Athletes measure themselves by performance. Sometimes, they will trade safety for performance, or at least a perception of better performance.
For example, we see footballers forgoing knee and hip pads and basically wearing shorts. I hated having my ankles taped in high school football, I felt I lost speed and mobility, but it was mandatory. I guess the feeling is that you don’t get to the top without taking a few risks. In our world of sports field management, performance means playability and the field’s capacity to allow play at the highest level for any given sport.
While the field manager’s priority is safety first along with playability and appearance, many athletes, coaches, fans and TV analysts may see it as the reverse. As they often focus on appearance and playability, field managers also see field safety. If a player slips, the playing surface quality is usually questioned first. Yet that very slip may have been in response to athlete error in not keeping enough weight over their feet (e.g. cutting off the inside foot). More importantly, that slip may have acted as a kinetic circuit breaker and released just enough energy to prevent an injury to the player; it’s impossible to tell with certainty. Perhaps the field was unduly loose. It certainly seems to reason that a quick release of energy – like a divot or righteous slip – puts the athlete at lower risk for certain injury types. But does that same slip elevate risks for other types of injuries?
For example, a few years ago researchers began to understand the importance of athletes wearing the proper fit and type of shoes. But if players and everyone else seek performance (playability) first, doesn’t it stand to reason that even if informed on the relative injury risks associated with certain shoe types, some athletes may choose the riskier shoes for better performance?
Those of us in sports field management may be the only people in the game who understand that the safest fields may not always play to the highest level. When it comes to footing (traction and grip), would players always choose the “stickier” surface, even if it were shown to significantly elevate injury risk?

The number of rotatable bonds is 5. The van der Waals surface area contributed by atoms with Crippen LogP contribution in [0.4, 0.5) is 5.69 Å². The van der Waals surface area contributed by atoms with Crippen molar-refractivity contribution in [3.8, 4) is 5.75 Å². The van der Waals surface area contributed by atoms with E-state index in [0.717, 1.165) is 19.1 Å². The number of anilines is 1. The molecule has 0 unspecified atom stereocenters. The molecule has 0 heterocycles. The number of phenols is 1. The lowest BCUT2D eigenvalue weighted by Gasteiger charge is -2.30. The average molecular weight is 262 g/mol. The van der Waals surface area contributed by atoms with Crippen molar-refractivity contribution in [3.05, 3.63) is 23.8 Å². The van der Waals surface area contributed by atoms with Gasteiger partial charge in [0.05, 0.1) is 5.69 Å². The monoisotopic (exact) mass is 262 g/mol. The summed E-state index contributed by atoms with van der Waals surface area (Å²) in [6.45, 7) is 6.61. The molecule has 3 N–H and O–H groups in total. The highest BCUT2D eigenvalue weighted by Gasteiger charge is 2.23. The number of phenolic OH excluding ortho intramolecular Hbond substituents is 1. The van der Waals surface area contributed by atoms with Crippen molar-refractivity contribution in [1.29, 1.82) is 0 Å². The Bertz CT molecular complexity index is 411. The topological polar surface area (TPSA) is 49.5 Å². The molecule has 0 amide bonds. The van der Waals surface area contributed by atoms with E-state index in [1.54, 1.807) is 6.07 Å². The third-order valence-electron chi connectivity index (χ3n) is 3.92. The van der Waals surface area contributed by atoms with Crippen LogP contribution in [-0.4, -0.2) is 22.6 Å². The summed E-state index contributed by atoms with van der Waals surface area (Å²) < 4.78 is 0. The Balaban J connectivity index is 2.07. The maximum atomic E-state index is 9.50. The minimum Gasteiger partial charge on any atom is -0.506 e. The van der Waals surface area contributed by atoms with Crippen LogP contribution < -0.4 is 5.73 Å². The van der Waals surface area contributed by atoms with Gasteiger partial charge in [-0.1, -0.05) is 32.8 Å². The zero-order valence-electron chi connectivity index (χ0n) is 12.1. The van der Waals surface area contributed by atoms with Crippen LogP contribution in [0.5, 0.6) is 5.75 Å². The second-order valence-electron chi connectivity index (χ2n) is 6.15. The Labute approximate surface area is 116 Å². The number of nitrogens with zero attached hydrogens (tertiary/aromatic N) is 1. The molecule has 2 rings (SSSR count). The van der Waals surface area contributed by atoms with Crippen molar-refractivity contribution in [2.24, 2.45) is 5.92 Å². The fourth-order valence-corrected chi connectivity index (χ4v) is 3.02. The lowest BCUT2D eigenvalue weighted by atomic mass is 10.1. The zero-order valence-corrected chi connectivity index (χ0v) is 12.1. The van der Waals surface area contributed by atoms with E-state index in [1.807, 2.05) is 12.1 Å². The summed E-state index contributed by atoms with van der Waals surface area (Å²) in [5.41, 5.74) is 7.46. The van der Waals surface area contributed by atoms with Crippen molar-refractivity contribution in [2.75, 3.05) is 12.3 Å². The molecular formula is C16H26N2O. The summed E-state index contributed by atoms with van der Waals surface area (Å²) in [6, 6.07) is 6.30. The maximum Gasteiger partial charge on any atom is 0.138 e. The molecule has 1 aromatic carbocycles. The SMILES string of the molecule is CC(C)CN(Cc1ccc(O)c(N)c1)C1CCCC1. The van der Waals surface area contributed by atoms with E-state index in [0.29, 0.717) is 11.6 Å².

Add in human variability and finding that indefinable balance between field safety and playability becomes even more opaque. The human animal evolved throughout the years of running, cutting, jumping and landing on natural ground of great variability. As we hunted, ran from predators and waged war, it was never on surfaces of perfect traction and grip. I don’t think our bodies were designed for high performance on perfect ground. Maybe natural selection favored the human body to evolve into a balance between performance and resistance to injury. So as we scientifically pursue the many aspects of the athlete/surface interaction, we have to include the human kinesiology aspects of it, maybe as much as the surface itself. They seem to go together.
The reality is that we find a balance between risks and performance in all walks of life, including our sports surfaces. We could eliminate thousands of deaths and injuries if we all gave up automobiles. But we don’t. We accept some level of risk for “performance” in transportation. So, if field safety always trumps performance (and appearance), wouldn’t we play sports on surfaces made of soft and slippery air mattresses? Of course we don’t, but that doesn’t eliminate our charge in the sports field industry to continue working to create the safest field possible within the range of acceptable performance, however murky that overlap might be. Moreover, there is a need to better educate the rest of the sporting world about some of this.
There are currently several important university research projects that seek to make the foggy world of sports field safety and performance more clear. It’s complex and answers don’t show themselves quickly, but they are beginning to emerge.
Meanwhile, sports field managers continue to aim field prep at a blurry, moving target zone between field safety and field performance and hope it is acceptable.